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The change-makers have arrived

As a generation, millennials want their work to count for something hugely significant

June 24, 2017 02:13 pm | Updated 02:13 pm IST

Arguably the world’s most famous millennial, Mark Zuckerberg has made a statement about his goal that encapsulates the ideals of every millennial. He said, “My goal was never to just create a company… but building something that actually makes a really big change in the world.”

Being able to make a meaningful impact is what motivates a millennial the most — be it in their workplace or in their personal and social life.

The millennial generation is the largest age group to emerge since the baby boomer generation. By 2021, India will be emerging as the youngest country with 64% of its population in the working age group of 20-35 years. As Leigh Buchanan writes in his book Meet the Millennials , “One of the characteristics of millennials, besides the fact that they are masters of digital communication, is that they are primed to do well by doing good. Almost 70% say that giving back and being civically engaged are their highest priorities.”

Millennials want and expect a drastically different employment experience from their previous generation. Millennials are well-educated, highly-skilled and savvy in technology, smart and confident and can multitask with ease. They have equally high expectations for themselves and the company they work for. They are constantly seeking challenges and looking out for opportunities that will help them stand out in the crowd. This is a generation that wants immediate results and speedy advancement. Millennials are gregarious — they prefer and enjoy team-work and realise their need for social interaction. Though extremely competitive, they also have a strong sense of work-life balance. Millennials’ prowess over technology clearly sets them apart.

One of the defining characteristics of the millennial generation is their affinity with the digital world. This is the first generation to enter the workplace with a better grasp of a key business tool than more senior workers.

Considering all of the above, it will be safe to conclude that millennials are changing the way work gets done.

Hence, creating a workplace that attracts and retains the millennials has emerged as a tough challenge for companies. Millennials have strong beliefs and expectations that extend to the workplace; therefore, corporate strategies and policies have to be crafted keeping this in mind.

Ensuring variety

Managers need to understand the goals that millennials might have set for themselves and align the professional goals accordingly, while carefully picking the right person for the job. A very important factor to keep in mind is the fact that they like variety and want to have a clear sense that they are moving towards something substantial and making progress.

Reward strategies

It is important to understand what motivates them; and organisations should think creatively about reward strategies. Millennials are not interested in just monetary benefits; they appreciate customised rewards that make them feel special. They are a generation that likes to be appreciated and a lot!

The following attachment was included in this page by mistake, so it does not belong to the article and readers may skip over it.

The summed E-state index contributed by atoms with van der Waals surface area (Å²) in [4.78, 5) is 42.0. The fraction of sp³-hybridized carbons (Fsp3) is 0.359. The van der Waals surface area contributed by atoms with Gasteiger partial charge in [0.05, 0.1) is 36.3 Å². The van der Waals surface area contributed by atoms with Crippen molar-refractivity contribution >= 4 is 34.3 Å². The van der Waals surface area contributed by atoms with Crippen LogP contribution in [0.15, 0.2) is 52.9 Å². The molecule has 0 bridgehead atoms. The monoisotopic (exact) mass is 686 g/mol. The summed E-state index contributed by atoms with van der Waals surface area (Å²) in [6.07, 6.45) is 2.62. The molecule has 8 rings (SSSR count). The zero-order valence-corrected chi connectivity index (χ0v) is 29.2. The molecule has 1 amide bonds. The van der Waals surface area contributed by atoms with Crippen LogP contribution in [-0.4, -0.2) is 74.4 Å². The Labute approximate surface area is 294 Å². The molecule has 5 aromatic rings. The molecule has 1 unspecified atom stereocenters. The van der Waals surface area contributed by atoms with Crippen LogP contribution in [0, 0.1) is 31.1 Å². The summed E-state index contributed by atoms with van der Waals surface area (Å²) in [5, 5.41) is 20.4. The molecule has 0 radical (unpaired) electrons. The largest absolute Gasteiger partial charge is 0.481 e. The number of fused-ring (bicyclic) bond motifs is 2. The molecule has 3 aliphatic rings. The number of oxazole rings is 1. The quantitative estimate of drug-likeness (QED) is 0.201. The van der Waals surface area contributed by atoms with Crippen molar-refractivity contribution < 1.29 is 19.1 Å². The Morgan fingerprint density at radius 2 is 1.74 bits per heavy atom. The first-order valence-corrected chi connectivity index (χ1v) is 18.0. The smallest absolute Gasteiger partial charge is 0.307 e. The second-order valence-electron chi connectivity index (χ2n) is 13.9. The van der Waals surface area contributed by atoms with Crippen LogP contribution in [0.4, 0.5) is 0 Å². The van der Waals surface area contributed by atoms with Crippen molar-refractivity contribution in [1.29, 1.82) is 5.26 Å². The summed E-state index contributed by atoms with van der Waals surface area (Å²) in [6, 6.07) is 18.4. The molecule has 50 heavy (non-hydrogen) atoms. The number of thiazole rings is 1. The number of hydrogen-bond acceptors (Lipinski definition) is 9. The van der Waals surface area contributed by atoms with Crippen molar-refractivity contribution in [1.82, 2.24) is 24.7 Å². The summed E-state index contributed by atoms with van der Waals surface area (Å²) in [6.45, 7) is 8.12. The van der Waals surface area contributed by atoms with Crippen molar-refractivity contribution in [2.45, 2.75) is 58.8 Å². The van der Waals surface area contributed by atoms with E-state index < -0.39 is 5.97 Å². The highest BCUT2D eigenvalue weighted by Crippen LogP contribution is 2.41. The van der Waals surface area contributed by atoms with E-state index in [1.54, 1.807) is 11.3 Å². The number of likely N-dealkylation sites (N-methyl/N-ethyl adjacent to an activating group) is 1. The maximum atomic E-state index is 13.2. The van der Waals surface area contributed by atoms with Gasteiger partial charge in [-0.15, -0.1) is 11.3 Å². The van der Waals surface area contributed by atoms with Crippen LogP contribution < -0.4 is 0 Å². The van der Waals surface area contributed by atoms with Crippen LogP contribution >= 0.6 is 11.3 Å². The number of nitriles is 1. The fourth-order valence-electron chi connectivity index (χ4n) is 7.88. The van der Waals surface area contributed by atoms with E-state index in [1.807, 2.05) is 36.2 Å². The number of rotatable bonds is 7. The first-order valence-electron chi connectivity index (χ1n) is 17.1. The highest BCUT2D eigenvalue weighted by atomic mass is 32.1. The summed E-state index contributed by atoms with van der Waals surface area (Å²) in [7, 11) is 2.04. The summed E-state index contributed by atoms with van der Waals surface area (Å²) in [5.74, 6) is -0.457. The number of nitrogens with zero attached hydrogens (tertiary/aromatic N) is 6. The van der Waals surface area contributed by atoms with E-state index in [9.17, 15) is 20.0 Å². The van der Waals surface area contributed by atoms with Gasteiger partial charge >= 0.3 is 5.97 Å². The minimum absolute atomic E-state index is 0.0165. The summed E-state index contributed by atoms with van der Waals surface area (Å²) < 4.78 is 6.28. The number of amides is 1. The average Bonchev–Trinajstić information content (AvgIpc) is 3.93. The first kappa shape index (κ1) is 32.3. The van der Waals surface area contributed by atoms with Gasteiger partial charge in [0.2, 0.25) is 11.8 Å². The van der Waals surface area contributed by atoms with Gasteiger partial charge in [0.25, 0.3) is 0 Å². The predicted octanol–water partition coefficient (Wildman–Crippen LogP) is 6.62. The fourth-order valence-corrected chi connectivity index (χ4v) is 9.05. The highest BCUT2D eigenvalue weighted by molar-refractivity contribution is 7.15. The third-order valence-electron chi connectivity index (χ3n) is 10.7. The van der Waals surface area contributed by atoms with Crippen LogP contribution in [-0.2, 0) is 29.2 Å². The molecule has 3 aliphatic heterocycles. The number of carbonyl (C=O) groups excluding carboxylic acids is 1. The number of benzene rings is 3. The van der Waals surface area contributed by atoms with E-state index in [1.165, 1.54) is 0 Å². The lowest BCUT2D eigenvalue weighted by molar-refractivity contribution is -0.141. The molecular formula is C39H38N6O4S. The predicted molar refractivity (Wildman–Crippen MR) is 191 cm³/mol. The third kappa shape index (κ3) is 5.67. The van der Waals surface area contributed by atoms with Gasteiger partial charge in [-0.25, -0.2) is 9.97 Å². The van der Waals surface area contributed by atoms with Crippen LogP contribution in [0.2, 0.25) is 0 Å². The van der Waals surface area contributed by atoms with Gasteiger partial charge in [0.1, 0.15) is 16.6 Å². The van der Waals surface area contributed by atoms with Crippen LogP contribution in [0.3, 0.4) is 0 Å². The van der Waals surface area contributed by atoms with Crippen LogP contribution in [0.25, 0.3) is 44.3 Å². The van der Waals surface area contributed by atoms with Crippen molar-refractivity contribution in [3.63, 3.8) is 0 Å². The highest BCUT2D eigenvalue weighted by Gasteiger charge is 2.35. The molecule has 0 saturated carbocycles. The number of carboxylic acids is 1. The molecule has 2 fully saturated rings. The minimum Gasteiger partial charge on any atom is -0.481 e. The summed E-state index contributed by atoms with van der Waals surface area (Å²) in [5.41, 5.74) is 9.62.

Employer brand

The knowledge that their work is creating a positive impact and aiding growth in the company is important for this generation. Millennials value those things in an employer brand that they value in a consumer brand.

Regular feedback

Millennials like to receive feedback on a regular basis. A half-yearly or annual appraisal system will put their patience to the test.

They are open to real-time and practical feedback that will help them improve quality and deliver results faster — millennials want flexibility.

‘They appreciate when they are given clear instructions and are allowed the freedom to fulfil targets without being closely monitored. They are also constantly learning and are interested in being mentored. An effective mentoring programme can be a crucial motivator for millennials.

Learning from peers

Millennials are motivated by and learn their best lessons from other millennials. It is important to encourage peer-to-peer learning and establish a culture of knowledge sharing and upholding best practices that steer successful projects. While an effective implementation of the above mentioned will ensure a lower attrition rate in a company dominated by a millennial workforce, they would not be able to prevent the inevitable.

The rate of attrition amongst millennials is higher compared to other generations and will continue to remain so. However, the secret to building an employer brand that millennials appreciate and want to be associated with, is to not specifically target millennials but build a culture, management style and an approach to recruitment that resonate with the generation. Companies that are successfully practising this are able to take their pick of the best young talent around and retain them.

( Anuradha Bharat is Head - People Operations at Razorpay )

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